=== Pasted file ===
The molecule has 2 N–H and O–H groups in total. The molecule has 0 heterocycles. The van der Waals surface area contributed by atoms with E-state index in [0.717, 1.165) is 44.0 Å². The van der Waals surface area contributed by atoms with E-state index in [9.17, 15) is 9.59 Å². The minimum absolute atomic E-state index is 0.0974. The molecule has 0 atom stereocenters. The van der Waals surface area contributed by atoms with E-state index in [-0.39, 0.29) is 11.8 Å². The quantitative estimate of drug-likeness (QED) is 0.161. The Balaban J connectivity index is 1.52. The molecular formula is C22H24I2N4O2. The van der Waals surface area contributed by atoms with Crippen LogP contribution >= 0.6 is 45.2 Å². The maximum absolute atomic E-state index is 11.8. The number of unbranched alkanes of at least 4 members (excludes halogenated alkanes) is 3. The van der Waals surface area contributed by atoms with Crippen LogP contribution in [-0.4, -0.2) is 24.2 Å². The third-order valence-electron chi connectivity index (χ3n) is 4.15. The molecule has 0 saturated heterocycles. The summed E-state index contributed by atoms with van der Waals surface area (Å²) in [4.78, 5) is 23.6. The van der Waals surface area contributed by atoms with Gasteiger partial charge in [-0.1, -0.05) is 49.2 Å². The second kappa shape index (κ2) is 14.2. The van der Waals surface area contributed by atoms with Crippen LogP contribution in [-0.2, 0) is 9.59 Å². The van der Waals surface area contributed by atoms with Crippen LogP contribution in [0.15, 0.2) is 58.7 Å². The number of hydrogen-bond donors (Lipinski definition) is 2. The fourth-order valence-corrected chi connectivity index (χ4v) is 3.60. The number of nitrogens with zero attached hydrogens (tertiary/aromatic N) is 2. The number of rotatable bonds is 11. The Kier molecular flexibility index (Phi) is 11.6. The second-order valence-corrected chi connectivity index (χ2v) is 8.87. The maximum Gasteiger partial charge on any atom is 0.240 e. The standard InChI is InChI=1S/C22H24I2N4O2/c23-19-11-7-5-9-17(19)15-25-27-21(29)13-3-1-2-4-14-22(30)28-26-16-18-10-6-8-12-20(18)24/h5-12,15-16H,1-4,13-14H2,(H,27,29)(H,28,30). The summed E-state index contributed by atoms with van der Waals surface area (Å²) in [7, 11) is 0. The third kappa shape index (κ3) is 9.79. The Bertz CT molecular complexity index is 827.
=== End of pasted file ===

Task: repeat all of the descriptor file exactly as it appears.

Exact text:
The molecule has 2 N–H and O–H groups in total. The molecule has 0 heterocycles. The van der Waals surface area contributed by atoms with E-state index in [0.717, 1.165) is 44.0 Å². The van der Waals surface area contributed by atoms with E-state index in [9.17, 15) is 9.59 Å². The minimum absolute atomic E-state index is 0.0974. The molecule has 0 atom stereocenters. The van der Waals surface area contributed by atoms with E-state index in [-0.39, 0.29) is 11.8 Å². The quantitative estimate of drug-likeness (QED) is 0.161. The Balaban J connectivity index is 1.52. The molecular formula is C22H24I2N4O2. The van der Waals surface area contributed by atoms with Crippen LogP contribution >= 0.6 is 45.2 Å². The maximum absolute atomic E-state index is 11.8. The number of unbranched alkanes of at least 4 members (excludes halogenated alkanes) is 3. The van der Waals surface area contributed by atoms with Crippen LogP contribution in [-0.4, -0.2) is 24.2 Å². The third-order valence-electron chi connectivity index (χ3n) is 4.15. The molecule has 0 saturated heterocycles. The summed E-state index contributed by atoms with van der Waals surface area (Å²) in [4.78, 5) is 23.6. The van der Waals surface area contributed by atoms with Gasteiger partial charge in [-0.1, -0.05) is 49.2 Å². The second kappa shape index (κ2) is 14.2. The van der Waals surface area contributed by atoms with Crippen LogP contribution in [-0.2, 0) is 9.59 Å². The van der Waals surface area contributed by atoms with Crippen LogP contribution in [0.15, 0.2) is 58.7 Å². The number of hydrogen-bond donors (Lipinski definition) is 2. The fourth-order valence-corrected chi connectivity index (χ4v) is 3.60. The number of nitrogens with zero attached hydrogens (tertiary/aromatic N) is 2. The number of rotatable bonds is 11. The Kier molecular flexibility index (Phi) is 11.6. The second-order valence-corrected chi connectivity index (χ2v) is 8.87. The maximum Gasteiger partial charge on any atom is 0.240 e. The standard InChI is InChI=1S/C22H24I2N4O2/c23-19-11-7-5-9-17(19)15-25-27-21(29)13-3-1-2-4-14-22(30)28-26-16-18-10-6-8-12-20(18)24/h5-12,15-16H,1-4,13-14H2,(H,27,29)(H,28,30). The summed E-state index contributed by atoms with van der Waals surface area (Å²) in [7, 11) is 0. The third kappa shape index (κ3) is 9.79. The Bertz CT molecular complexity index is 827.